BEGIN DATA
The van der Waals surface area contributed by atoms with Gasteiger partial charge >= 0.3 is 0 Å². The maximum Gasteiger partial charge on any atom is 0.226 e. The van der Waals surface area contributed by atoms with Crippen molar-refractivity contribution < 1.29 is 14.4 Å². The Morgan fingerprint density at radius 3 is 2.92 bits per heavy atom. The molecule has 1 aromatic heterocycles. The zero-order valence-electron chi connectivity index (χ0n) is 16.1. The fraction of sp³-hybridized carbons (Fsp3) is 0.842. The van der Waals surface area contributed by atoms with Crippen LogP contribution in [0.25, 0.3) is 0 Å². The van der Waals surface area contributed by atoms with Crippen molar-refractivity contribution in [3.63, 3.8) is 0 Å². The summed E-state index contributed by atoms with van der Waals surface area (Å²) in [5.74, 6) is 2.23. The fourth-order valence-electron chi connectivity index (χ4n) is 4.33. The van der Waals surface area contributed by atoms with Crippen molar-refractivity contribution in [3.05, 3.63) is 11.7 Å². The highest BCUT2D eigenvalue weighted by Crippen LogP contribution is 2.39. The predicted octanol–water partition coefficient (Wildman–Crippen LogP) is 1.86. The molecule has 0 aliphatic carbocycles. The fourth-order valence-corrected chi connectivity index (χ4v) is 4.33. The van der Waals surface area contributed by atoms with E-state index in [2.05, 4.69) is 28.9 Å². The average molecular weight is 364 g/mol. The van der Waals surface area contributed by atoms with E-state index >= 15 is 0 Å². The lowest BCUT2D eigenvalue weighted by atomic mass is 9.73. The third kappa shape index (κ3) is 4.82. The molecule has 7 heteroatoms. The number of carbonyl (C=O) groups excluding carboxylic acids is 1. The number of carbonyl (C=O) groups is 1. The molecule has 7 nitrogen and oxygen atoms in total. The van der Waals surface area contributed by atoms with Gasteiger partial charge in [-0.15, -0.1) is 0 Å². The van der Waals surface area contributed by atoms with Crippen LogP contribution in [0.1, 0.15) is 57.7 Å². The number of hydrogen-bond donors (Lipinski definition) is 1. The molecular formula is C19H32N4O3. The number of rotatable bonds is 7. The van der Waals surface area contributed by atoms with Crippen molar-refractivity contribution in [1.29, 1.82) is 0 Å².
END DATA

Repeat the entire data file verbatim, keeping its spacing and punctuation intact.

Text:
The van der Waals surface area contributed by atoms with Gasteiger partial charge >= 0.3 is 0 Å². The maximum Gasteiger partial charge on any atom is 0.226 e. The van der Waals surface area contributed by atoms with Crippen molar-refractivity contribution < 1.29 is 14.4 Å². The Morgan fingerprint density at radius 3 is 2.92 bits per heavy atom. The molecule has 1 aromatic heterocycles. The zero-order valence-electron chi connectivity index (χ0n) is 16.1. The fraction of sp³-hybridized carbons (Fsp3) is 0.842. The van der Waals surface area contributed by atoms with Crippen LogP contribution in [0.25, 0.3) is 0 Å². The van der Waals surface area contributed by atoms with Crippen molar-refractivity contribution in [3.63, 3.8) is 0 Å². The summed E-state index contributed by atoms with van der Waals surface area (Å²) in [5.74, 6) is 2.23. The fourth-order valence-electron chi connectivity index (χ4n) is 4.33. The van der Waals surface area contributed by atoms with Crippen molar-refractivity contribution in [3.05, 3.63) is 11.7 Å². The highest BCUT2D eigenvalue weighted by Crippen LogP contribution is 2.39. The predicted octanol–water partition coefficient (Wildman–Crippen LogP) is 1.86. The molecule has 0 aliphatic carbocycles. The fourth-order valence-corrected chi connectivity index (χ4v) is 4.33. The van der Waals surface area contributed by atoms with E-state index in [2.05, 4.69) is 28.9 Å². The average molecular weight is 364 g/mol. The van der Waals surface area contributed by atoms with E-state index >= 15 is 0 Å². The lowest BCUT2D eigenvalue weighted by atomic mass is 9.73. The third kappa shape index (κ3) is 4.82. The molecule has 7 heteroatoms. The number of carbonyl (C=O) groups excluding carboxylic acids is 1. The number of carbonyl (C=O) groups is 1. The molecule has 7 nitrogen and oxygen atoms in total. The van der Waals surface area contributed by atoms with Gasteiger partial charge in [-0.15, -0.1) is 0 Å². The van der Waals surface area contributed by atoms with Crippen LogP contribution in [0.1, 0.15) is 57.7 Å². The number of hydrogen-bond donors (Lipinski definition) is 1. The molecular formula is C19H32N4O3. The number of rotatable bonds is 7. The van der Waals surface area contributed by atoms with Crippen molar-refractivity contribution in [1.29, 1.82) is 0 Å².